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Framing in 7 steps

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Successful framing is achieved by following a sequence of precise steps… if not, you risk running into a few problems when you arrive at the final stage! 


In addition to knowing the correct method, you also need to understand a few terms. There is a whole special language to learn if you want to speak framing! If you haven't yet mastered the language of framing, here is some advice: start by reading Basic concepts, where you will find a wealth of essential information.

1) Determine the dimensions of the mat opening

The mat opening is equal to the visible part of the picture once it has been framed. The frame and mat should conceal any margins and cover the work with a border of at least 2 mm.

Maximum width of the mat opening = width of the artwork – 2 x 2 mm

Maximum height of the mat opening = height of the artwork – 2 x 2 mm.

If the artwork is numbered and signed in the margin, measure the surface area which should remain visible on the bottom and adjust the three other sides so that they are equal or slightly smaller than the bottom border.

2) Calculate the outside dimensions of the package

Place a sheet of plain paper on your artwork once you have removed the area of the mat opening. Determine the dimension of the margins that you would like to have. If you are doing a simple framing, these will be the dimensions of the mat.

  • Plan on a height identical to the width, unless you would like to emphasize, for instance, the horizontal aspect of a rectangular artwork.
  • Rarely less than 6 cm, the most commonly used margins vary between 6 and 10 cm.


Next, determine the exterior dimensions of the package:

Width = width of the mat opening + 2 times x the horizontal margin.

Height = height of the mat opening + 2 x the vertical margin.

Tip: Plan ahead! Prepare the bevels and mat liners

Even if they are a modest width, they to be staggered, above the mat window, like staircase steps. Their width should be added to the width of the mat to determine the measurements of the package. If you don't, bevels and mat liners will crowd in on the artwork…

3) Prepare mats and boards

With the exception of mat liners and the art to be framed, the elements constituting the package, including the glass, all have the same exterior dimensions.

  • Cut all of your boards, after verifying your measurements and squaring your angles.
  • Order your glass.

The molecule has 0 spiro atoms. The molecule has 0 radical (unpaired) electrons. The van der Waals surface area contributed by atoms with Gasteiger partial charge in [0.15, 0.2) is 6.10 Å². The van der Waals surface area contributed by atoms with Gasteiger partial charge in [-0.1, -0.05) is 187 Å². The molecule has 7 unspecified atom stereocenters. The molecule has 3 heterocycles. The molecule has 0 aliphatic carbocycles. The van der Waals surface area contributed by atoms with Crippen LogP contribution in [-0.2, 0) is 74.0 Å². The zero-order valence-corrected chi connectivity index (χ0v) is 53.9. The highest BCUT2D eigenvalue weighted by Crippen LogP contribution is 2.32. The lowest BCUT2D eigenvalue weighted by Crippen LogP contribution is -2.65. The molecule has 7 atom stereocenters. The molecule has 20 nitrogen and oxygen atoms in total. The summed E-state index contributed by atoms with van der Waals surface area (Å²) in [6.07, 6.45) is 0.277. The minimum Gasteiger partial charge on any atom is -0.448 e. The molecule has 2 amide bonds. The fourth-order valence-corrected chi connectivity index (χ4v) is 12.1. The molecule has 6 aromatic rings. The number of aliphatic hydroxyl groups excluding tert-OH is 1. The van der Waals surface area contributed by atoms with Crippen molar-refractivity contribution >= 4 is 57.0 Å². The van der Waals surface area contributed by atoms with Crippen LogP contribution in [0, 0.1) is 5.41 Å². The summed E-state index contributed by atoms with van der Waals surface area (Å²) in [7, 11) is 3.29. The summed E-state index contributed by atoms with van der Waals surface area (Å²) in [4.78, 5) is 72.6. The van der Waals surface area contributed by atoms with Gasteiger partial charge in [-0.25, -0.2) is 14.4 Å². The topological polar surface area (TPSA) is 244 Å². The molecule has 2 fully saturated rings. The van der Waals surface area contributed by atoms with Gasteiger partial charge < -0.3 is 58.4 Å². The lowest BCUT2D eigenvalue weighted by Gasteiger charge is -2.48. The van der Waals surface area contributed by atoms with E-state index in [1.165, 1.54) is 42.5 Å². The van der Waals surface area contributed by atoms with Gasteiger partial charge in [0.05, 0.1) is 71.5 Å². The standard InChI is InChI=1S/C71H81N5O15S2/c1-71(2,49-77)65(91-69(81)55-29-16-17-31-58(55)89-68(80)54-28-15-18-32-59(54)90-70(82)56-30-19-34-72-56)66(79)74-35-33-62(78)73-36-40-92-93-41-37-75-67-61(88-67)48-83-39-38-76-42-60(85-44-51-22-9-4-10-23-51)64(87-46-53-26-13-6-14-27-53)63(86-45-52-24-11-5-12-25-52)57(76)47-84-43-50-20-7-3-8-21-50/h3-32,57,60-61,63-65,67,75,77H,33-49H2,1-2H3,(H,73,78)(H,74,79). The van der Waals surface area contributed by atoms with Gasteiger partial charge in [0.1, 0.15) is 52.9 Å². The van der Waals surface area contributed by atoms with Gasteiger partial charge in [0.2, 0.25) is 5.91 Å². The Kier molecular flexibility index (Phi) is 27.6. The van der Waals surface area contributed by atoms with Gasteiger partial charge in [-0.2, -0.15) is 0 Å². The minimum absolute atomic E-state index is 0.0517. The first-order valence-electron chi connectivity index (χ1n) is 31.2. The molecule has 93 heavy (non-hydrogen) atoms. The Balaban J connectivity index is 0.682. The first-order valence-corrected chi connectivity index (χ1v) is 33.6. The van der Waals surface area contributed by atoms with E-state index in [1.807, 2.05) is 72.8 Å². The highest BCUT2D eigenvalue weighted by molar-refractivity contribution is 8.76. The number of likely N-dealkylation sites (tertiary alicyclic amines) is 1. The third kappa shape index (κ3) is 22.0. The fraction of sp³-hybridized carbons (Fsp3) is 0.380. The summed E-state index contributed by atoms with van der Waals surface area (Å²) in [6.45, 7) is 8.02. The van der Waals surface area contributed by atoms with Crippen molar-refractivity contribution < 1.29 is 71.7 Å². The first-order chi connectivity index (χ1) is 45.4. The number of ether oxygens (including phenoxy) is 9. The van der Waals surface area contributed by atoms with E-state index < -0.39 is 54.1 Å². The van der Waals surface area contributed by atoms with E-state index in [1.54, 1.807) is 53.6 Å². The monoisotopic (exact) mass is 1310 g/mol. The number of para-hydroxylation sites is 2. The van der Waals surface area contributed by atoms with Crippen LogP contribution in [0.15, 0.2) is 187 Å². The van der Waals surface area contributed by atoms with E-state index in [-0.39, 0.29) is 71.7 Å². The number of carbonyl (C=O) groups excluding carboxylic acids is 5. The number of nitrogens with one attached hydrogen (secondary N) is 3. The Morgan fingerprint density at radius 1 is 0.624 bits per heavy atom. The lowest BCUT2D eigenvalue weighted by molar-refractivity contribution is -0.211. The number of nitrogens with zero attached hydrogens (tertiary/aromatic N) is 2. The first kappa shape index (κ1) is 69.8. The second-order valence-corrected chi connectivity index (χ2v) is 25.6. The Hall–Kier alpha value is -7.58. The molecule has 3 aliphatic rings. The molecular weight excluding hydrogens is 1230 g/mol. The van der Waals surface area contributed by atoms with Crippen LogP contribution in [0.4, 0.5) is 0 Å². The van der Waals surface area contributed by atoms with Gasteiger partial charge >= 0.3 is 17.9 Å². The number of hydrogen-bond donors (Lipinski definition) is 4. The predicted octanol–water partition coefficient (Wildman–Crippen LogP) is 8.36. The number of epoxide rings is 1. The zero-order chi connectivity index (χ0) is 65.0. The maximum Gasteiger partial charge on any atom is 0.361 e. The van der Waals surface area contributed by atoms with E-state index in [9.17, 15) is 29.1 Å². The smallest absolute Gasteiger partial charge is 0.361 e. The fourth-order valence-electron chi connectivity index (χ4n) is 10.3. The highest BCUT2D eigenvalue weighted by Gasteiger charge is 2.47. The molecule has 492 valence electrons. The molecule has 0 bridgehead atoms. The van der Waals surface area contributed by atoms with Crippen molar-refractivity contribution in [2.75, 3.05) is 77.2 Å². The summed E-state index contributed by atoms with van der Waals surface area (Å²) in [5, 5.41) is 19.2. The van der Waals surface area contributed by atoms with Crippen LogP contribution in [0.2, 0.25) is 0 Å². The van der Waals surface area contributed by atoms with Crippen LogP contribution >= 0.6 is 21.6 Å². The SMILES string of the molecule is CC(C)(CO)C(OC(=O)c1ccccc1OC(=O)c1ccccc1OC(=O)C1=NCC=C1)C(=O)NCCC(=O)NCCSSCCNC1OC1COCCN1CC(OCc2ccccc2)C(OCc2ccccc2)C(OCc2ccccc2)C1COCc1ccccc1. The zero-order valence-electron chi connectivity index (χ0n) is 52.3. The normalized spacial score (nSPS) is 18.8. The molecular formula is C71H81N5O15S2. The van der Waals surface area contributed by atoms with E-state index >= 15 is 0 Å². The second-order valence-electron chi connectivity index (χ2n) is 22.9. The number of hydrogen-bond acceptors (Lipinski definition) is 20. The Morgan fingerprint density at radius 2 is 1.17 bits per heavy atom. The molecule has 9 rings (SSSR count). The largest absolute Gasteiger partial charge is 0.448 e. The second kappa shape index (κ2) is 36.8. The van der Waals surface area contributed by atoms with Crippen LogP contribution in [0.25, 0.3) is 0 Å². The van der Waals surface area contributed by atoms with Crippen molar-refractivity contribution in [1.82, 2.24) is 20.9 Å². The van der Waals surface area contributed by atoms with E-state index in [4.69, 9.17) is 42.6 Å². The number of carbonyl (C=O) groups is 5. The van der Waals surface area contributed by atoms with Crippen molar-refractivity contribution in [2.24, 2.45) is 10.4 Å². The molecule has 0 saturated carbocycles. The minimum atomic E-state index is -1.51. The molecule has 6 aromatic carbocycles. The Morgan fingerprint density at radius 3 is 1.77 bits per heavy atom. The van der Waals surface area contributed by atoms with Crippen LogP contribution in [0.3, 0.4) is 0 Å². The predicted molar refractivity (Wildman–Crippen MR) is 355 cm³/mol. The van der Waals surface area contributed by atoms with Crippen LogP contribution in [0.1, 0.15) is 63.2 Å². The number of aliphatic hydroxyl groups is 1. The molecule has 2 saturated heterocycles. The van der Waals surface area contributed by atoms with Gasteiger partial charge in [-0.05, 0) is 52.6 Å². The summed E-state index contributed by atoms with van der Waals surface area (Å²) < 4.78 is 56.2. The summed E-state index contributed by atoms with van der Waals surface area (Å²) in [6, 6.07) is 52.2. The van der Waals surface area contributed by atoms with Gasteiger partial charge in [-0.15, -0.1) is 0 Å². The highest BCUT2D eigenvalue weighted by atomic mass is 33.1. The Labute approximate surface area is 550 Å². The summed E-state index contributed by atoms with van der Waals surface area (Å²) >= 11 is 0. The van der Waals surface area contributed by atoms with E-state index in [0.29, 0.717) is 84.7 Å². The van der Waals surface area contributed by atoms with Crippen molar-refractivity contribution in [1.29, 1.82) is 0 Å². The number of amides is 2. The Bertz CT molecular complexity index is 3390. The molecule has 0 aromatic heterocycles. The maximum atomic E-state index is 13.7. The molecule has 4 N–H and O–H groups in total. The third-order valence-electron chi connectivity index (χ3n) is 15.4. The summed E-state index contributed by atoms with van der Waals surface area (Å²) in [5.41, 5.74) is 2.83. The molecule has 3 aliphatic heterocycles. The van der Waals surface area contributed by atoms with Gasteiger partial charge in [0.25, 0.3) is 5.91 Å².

4) Cutting the window opening in the mat

  • Draw your margins onto the place on the board where the mat will be.
  • Cut out the center of the board using a utility knife, and a ruler to guide you. If you are using a decorated mat board, slightly angle the blade of the utility knife towards the inside to hide the inner core of the board.

5) Covering the mat

Two methods are available to you:

  • Direct application (directly on the backing): place the mat on a sheet of decorative paper or a fabric whose exterior dimensions are at least 2 cm larger, for folding.
  • Covering with strips:  this technique, which involves adding four decorative strips one by one, is more complex and uses less material.

All coverings require using a press: on average, 15 minutes.

Close-up: Glazing

Permeable materials, such as light-weight fabrics as well as certain fine papers (such as Japan paper), may let traces of  glue showthrough. glazing is the process of allowing paper to be in contact with a surface to which glue has been applied, then allowed to dry. Now more rigid and impermeable, they are ready to be used.

6) Center the artwork and the hanging hardware

  •  Attach artwork onto the mounting board: use the direct application method for artwork which is not fragile and is of no special value. For other artwork, use the pressure method:using strips of white kraft paper.
  • Attach hanging hardware to the backing board: most framed pieces are lightweight enough to allow the insertion of a ring into a strip of linen tape. For heavy or very large pieces, attach two hanging rings.

7) Finish framing

  • Stack in order all of the components of the package, from the backing board to the glass.
  • Keep the whole package in place with metal clips, then strengthen successively each side using strips of moistened kraft paper: they should cover the glass only 2 to 3 mm (in order to remain hidden within the frame), but they may extend further on the backing board.
  • Nail the package into the frame's moulding, adding your own custom moulding strips.
  • Cover the nails with adhesive kraft tape. Cut two strips of kraft tape equal to the length and and two strips equal to the width of the frame and affix them to the back. Hang it on the wall… and admire your handiwork!